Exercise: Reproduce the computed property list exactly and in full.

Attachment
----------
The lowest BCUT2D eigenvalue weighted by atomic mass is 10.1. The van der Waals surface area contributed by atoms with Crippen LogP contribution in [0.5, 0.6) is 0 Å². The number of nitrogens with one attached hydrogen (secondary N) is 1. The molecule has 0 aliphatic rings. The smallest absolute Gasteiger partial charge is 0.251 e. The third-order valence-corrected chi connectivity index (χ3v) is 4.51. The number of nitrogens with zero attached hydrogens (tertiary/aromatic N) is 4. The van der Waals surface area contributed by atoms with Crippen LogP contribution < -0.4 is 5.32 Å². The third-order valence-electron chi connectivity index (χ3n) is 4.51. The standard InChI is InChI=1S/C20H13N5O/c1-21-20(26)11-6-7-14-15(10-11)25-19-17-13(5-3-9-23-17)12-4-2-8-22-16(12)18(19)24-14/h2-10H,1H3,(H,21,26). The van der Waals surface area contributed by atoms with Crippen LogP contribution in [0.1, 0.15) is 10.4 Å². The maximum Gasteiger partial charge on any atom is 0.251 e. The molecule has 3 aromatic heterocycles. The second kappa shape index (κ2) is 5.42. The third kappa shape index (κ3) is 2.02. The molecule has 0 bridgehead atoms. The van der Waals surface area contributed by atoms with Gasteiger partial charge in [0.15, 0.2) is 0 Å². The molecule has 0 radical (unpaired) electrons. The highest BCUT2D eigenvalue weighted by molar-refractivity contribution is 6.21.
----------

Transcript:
The lowest BCUT2D eigenvalue weighted by atomic mass is 10.1. The van der Waals surface area contributed by atoms with Crippen LogP contribution in [0.5, 0.6) is 0 Å². The number of nitrogens with one attached hydrogen (secondary N) is 1. The molecule has 0 aliphatic rings. The smallest absolute Gasteiger partial charge is 0.251 e. The third-order valence-corrected chi connectivity index (χ3v) is 4.51. The number of nitrogens with zero attached hydrogens (tertiary/aromatic N) is 4. The van der Waals surface area contributed by atoms with Crippen LogP contribution < -0.4 is 5.32 Å². The third-order valence-electron chi connectivity index (χ3n) is 4.51. The standard InChI is InChI=1S/C20H13N5O/c1-21-20(26)11-6-7-14-15(10-11)25-19-17-13(5-3-9-23-17)12-4-2-8-22-16(12)18(19)24-14/h2-10H,1H3,(H,21,26). The van der Waals surface area contributed by atoms with Crippen LogP contribution in [0.1, 0.15) is 10.4 Å². The maximum Gasteiger partial charge on any atom is 0.251 e. The molecule has 3 aromatic heterocycles. The second kappa shape index (κ2) is 5.42. The third kappa shape index (κ3) is 2.02. The molecule has 0 bridgehead atoms. The van der Waals surface area contributed by atoms with Gasteiger partial charge in [0.15, 0.2) is 0 Å². The molecule has 0 radical (unpaired) electrons. The highest BCUT2D eigenvalue weighted by molar-refractivity contribution is 6.21.